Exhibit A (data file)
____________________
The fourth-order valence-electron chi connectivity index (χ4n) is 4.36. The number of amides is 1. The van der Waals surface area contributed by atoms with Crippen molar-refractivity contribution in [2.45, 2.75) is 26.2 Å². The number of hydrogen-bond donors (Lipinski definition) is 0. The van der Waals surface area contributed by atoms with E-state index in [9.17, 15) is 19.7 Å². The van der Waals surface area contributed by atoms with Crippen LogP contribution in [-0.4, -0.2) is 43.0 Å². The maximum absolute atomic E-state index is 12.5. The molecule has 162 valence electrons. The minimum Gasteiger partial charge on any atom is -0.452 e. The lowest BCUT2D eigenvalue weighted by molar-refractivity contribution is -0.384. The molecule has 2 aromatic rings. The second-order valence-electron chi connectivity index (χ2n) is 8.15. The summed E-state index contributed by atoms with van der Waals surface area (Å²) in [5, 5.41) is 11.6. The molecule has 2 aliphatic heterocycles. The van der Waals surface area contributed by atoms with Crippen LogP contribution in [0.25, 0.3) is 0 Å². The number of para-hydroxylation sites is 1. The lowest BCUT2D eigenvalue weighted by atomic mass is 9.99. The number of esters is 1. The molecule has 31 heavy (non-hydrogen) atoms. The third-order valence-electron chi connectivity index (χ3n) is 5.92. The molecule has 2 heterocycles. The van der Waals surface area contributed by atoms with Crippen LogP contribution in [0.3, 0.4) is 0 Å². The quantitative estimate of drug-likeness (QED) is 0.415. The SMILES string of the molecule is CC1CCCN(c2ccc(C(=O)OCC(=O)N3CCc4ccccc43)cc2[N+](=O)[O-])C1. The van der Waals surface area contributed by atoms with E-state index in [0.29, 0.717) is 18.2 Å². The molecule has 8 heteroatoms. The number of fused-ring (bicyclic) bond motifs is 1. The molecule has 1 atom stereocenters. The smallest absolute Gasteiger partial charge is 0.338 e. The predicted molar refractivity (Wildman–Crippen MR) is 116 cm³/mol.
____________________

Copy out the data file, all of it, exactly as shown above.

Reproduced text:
The fourth-order valence-electron chi connectivity index (χ4n) is 4.36. The number of amides is 1. The van der Waals surface area contributed by atoms with Crippen molar-refractivity contribution in [2.45, 2.75) is 26.2 Å². The number of hydrogen-bond donors (Lipinski definition) is 0. The van der Waals surface area contributed by atoms with E-state index in [9.17, 15) is 19.7 Å². The van der Waals surface area contributed by atoms with Crippen LogP contribution in [-0.4, -0.2) is 43.0 Å². The maximum absolute atomic E-state index is 12.5. The molecule has 162 valence electrons. The minimum Gasteiger partial charge on any atom is -0.452 e. The lowest BCUT2D eigenvalue weighted by molar-refractivity contribution is -0.384. The molecule has 2 aromatic rings. The second-order valence-electron chi connectivity index (χ2n) is 8.15. The summed E-state index contributed by atoms with van der Waals surface area (Å²) in [5, 5.41) is 11.6. The molecule has 2 aliphatic heterocycles. The van der Waals surface area contributed by atoms with Crippen LogP contribution in [0.25, 0.3) is 0 Å². The number of para-hydroxylation sites is 1. The lowest BCUT2D eigenvalue weighted by atomic mass is 9.99. The number of esters is 1. The molecule has 31 heavy (non-hydrogen) atoms. The third-order valence-electron chi connectivity index (χ3n) is 5.92. The molecule has 2 heterocycles. The van der Waals surface area contributed by atoms with Crippen LogP contribution in [0.3, 0.4) is 0 Å². The quantitative estimate of drug-likeness (QED) is 0.415. The SMILES string of the molecule is CC1CCCN(c2ccc(C(=O)OCC(=O)N3CCc4ccccc43)cc2[N+](=O)[O-])C1. The van der Waals surface area contributed by atoms with E-state index in [0.29, 0.717) is 18.2 Å². The molecule has 8 heteroatoms. The number of fused-ring (bicyclic) bond motifs is 1. The molecule has 1 atom stereocenters. The smallest absolute Gasteiger partial charge is 0.338 e. The predicted molar refractivity (Wildman–Crippen MR) is 116 cm³/mol.